I’ve had Carly Simon in my head all day. I’ve had worse days. Yesterday Doncaster Rovers signed Curtis Main, prompting a messageboard thread on what fans should sing for him. Alas a Purple Rain adaptation would be hard to build in to, whilst the insanity of Cypress Hill just won’t scan. Thankfully Snod’s Shinpad, in a moment of inspiration akin to that when he chose his username, suggested a revision of the Carly Simon hit. And so Curtis Main, you’ll probably think this song is about you.
I love this suggestion, not just because it’s very good, but because it’s original. It’s not ‘y’know, like the Kolo Toure chant’. No, it’s a song by us, for one of us. Will we sing it? I hope so, but it’ll probably be drowned out by ‘Curtis, Curtis Main’ to the Daddy Cool tune to which we heralded Billy Sharp. Sadly, there is a distinct depreciation of humour and individuality in the songs we sing at football.
Why? I guess it comes down to who is more vocal in your current fanbase. Unfortunately for Rovers, quite often its gurning bell-ends in expensive anoraks who wear tracksuit tops in 30 degree heat; the sort of folk who instagram themselves posturing in a ginnel, clutching a can of Fosters left over from dad’s 40th birthday barbecue. Hashtag awaydays. Hashtag casuals. I suppose it’s inevitable that wit and repartee will be short in supply when your very existence is a Bugsy Malone, Green Street mash-up. Still, it beats double humanities, so it’s hard to see why they’re all so angry.
This is also the generation of YouTube and – God help us – The Lad Bible. Why come up with your own songs, when you can pick a video of the internet and ‘just swap Tottenham for Rotherham yeah?’ ‘Class’ ‘Decent’ ‘Quality that’. Or just bash out whatever everyone else is singing; “We love you, we love you, we love you, and what St Pauli sing we follow, we follow, we follow, because we’ve all been on YouTube, on YouTube, on YouTube…” And of course, #nopyronoparty; the hashtagged solution to life’s complexities. Whatever your stance on flares at football, surely we can agree that no amount of pyro is going to make a pre-season friendly at Lincoln feel like a party.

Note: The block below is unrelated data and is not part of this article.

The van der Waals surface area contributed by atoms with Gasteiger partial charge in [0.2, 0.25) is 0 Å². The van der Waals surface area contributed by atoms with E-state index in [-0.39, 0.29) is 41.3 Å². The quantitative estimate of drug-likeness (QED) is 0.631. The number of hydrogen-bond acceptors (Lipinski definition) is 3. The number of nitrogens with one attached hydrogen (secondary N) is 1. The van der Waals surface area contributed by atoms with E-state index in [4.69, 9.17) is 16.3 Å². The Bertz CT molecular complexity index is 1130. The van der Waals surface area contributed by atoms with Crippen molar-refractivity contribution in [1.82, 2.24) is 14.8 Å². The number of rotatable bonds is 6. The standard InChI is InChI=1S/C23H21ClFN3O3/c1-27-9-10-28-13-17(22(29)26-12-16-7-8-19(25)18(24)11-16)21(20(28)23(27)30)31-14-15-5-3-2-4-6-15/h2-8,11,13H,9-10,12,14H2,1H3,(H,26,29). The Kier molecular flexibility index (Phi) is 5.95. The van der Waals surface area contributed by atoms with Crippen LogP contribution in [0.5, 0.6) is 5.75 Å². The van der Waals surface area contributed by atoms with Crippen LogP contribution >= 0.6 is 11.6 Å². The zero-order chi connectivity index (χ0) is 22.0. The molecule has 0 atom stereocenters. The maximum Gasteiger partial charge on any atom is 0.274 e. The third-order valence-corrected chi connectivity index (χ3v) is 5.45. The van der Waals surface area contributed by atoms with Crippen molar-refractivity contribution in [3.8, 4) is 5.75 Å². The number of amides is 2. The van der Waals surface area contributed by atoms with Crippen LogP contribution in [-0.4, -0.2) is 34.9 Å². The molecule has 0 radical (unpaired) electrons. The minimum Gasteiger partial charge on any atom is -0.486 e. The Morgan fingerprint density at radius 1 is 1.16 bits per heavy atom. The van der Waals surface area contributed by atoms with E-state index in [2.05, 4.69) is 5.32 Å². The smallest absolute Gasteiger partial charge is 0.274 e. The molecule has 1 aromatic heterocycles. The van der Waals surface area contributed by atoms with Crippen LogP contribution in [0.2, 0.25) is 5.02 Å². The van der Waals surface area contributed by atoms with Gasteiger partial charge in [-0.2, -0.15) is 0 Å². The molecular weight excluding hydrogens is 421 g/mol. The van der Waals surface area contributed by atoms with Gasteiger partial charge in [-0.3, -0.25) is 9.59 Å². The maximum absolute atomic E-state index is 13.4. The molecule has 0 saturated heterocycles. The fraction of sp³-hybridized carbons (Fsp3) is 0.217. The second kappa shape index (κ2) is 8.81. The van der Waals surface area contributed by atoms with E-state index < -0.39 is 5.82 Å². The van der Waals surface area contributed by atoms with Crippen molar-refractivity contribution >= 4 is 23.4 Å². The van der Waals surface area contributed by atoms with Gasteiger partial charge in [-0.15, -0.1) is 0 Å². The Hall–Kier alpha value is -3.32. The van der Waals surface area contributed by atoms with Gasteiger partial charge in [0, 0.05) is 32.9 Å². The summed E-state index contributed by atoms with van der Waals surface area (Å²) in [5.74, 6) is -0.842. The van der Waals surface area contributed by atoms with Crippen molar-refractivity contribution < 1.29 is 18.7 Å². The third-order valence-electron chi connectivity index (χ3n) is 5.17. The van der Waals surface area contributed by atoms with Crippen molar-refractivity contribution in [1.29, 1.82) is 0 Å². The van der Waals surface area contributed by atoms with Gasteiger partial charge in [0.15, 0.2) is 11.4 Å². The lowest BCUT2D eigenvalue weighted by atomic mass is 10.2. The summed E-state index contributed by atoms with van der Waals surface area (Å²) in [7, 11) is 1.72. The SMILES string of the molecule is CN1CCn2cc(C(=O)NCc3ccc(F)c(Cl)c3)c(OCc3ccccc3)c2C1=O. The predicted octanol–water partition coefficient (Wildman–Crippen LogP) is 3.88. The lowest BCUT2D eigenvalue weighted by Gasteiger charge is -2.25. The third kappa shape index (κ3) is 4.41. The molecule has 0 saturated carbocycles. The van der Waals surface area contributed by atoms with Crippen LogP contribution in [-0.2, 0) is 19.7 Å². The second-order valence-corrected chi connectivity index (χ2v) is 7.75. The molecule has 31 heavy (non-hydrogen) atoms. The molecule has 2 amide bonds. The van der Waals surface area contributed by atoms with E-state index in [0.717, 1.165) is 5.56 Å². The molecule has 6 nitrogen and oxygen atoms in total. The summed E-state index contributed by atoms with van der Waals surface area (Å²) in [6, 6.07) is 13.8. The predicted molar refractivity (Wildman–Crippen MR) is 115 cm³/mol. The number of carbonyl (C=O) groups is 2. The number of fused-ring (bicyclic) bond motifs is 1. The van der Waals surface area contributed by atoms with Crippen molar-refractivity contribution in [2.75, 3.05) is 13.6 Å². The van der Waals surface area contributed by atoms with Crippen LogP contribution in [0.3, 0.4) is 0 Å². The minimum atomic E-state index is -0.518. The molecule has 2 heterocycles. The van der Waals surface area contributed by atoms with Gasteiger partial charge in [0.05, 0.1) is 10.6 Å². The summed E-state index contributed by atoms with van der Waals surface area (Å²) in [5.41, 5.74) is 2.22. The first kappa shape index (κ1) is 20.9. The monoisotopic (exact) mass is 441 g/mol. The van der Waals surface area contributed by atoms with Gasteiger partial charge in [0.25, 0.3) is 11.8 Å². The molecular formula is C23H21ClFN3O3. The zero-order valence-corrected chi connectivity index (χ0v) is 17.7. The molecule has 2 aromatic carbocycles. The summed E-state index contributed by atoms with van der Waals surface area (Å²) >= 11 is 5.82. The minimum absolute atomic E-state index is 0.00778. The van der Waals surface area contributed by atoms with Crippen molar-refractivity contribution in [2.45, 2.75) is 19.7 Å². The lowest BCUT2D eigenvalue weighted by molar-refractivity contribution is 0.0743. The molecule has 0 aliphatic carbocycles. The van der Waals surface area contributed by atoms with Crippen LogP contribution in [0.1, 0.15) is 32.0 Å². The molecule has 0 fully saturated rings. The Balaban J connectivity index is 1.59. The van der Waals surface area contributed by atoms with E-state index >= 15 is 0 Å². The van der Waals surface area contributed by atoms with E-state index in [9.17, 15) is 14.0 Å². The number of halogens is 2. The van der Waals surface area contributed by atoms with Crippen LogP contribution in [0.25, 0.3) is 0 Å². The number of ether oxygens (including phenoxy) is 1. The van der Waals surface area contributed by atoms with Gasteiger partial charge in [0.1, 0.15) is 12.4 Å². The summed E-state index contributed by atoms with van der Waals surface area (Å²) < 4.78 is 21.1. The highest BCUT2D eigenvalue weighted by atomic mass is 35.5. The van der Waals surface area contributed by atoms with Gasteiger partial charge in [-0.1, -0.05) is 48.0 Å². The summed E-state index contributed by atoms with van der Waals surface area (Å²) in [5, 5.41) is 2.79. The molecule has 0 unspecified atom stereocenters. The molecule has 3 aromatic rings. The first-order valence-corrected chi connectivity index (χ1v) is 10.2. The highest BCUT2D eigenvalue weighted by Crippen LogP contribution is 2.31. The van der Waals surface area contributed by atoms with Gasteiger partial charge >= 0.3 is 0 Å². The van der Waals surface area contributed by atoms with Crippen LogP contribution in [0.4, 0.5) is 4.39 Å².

It wasn’t always like this. We used to have a laugh, and a sense of perspective. And so the places we went weren’t always ‘a shithole’ and we could quite easily wait to go home. We used to sing about how ‘we never score from a corner’ and call Neil Campbell ‘Goals Campbell’. There was the time Rob Woodmansey tried taking a Christmas tree into the away end at Scarborough, the ‘Give us a W, Give us a B’ childishness, and the infamous ‘twelve steals of Blundell’. We were, on the whole, self-deprecating, and, perhaps because all our vehemence had been spent in 1997-98, much less angry too. When did it all get so serious?
I always wanted fun from the crowd I stood in, today people want ‘atmosphere’. Nothing wrong in that I suppose, but it shouldn’t be at the expense of the former. And of course, neither should be at the expense of morality. This week one of our contributors, who also happens to be a season ticket holder at Leyton Orient, has been taking O’s fans to task for singing a sexist song. And rightly so. The argument ‘we’ve always sung it’ is not a justification, merely an angst-driven excuse. #nosexismnoparty I suppose.
The song is one I’ve sung too, but then I’ve always baulked at the key words and instead proclaimed Doncaster to be ‘full of duh de-deh and Rovers’. Yes Doncaster is wonderful, but as football has become more inclusive, can we acknowledge that it is only full of tits on Leger weekend, and even then that is in a much different sense. We don’t need to sing this song. We’re not Andy Gray. We’re better than that. Less Keys, more Carly.
So please, commit that Curtis Main song to memory, and bellow it gloriously out of tune when he first finds the net. Because that is what banter is. Not goading the opposition, not dishing out abuse to players from behind an egg on twitter, not spreading your arms out wide smugly when the opposition come within an inch of making it 3-0. It is humour, and irony, and an acceptance that whilst we may sing about being the greatest team in football, we are very far from it, so we may as well just quit posturing and start partying. Without pyro.